Vijay Kumar, IGP, Kashmir Zone, directs the police to take legal action if journalists report live from encounter sites or law-and-order ‘situations’

Published : April 08, 2021 12:34 IST

Vijay Kumar, IGP, Kashmir, addressing a press conference in Srinagar on March 10. Photo: PTI

In what is being viewed as an assault on the freedom of the press by Kashmir’s mediapersons, the Jammu and Kashmir Police has warned of legal action against scribes who come near encounter sites while reporting.

Vijay Kumar, Inspector General of Police (IGP), Kashmir Zone, said on April 7 that he has issued written directions to all district Senior Superintendents of Police (SSPs) to take legal action if a mediaperson comes near encounter sites or “law and order” situations.

“I have already issued written directions to all district SSPs yesterday. District SSPs will take legal action on facts,” the IGP was quoted as saying by a local news agency in Srinagar. According to the news agency, the IGP’s advisory is applicable to both national and local media outlets.

The IGP was quoted as saying that mediapersons should refrain from covering live encounter or law-and-order situations.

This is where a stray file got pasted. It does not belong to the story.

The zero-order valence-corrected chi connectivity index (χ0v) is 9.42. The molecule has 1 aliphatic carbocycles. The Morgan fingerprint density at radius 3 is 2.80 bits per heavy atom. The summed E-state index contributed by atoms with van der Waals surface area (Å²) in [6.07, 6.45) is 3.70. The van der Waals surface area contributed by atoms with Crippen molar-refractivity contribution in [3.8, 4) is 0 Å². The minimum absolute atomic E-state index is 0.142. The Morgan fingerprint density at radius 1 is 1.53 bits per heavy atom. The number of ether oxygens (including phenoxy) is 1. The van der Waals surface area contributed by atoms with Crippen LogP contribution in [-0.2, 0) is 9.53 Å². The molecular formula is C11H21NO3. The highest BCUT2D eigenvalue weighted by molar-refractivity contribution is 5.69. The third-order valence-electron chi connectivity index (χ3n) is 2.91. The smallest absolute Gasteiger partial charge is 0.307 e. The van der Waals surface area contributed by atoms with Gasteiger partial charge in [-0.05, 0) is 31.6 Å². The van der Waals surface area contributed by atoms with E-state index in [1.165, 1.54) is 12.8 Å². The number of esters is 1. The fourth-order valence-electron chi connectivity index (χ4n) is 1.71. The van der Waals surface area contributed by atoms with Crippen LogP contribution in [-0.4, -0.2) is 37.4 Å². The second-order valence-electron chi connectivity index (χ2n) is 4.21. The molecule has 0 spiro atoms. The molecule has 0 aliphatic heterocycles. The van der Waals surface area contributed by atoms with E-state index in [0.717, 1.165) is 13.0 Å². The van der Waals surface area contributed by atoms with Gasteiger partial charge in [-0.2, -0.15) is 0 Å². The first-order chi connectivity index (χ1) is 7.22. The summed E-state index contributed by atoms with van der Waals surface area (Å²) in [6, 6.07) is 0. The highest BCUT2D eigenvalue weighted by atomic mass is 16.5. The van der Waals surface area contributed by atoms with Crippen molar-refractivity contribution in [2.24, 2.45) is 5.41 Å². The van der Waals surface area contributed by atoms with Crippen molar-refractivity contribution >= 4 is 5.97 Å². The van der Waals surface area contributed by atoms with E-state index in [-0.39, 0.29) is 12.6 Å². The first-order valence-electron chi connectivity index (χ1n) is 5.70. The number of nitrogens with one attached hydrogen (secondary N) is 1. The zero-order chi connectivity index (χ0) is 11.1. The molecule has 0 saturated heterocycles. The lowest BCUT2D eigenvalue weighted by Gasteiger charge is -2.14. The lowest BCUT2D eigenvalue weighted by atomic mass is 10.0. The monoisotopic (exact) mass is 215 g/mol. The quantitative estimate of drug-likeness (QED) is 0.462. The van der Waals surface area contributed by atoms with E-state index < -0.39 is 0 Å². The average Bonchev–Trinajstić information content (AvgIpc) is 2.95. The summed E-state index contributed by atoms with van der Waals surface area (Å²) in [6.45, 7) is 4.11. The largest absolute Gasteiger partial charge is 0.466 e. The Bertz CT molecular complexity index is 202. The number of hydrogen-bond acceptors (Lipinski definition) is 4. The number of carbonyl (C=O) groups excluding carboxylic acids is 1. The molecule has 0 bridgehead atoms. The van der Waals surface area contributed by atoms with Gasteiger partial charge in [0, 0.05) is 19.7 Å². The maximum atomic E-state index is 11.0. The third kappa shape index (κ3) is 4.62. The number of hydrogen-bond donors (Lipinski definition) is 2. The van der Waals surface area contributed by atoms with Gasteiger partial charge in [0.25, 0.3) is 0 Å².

“The freedom of speech and expression is subject to reasonable restrictions that should not violate other person’s right to life guaranteed under Article 21 or putting the national security in jeopardy,” he said. “Do not interfere in professional and bonafide duty of police and security forces at encounter site,” he added.

The IGP cautioned against coverage of operational content that had the potential to incite violence or was against the “maintenance of law and order or which promotes anti-national sentiment”.

The media bodies in Kashmir reacted sharply to the advisory. In a joint statement, a number of media associations said on April 7 that journalists in Kashmir worked under precarious circumstances and had upheld courageous and upright journalism.

The statement alleged that the advisory was a coercive tactic to preclude on-the-spot reporting. The joint statement said: “If this is a part of the official policy of police then it appears to be a tactic to coerce journalists into not reporting facts on the ground. It also seems to be a part of the string of measures taken by the authorities to suppress freedom of press in the region. Summoning journalists to police stations, filing FIRs [first information reports] and seeking informal explanations for their work has intensified in the past two years.”

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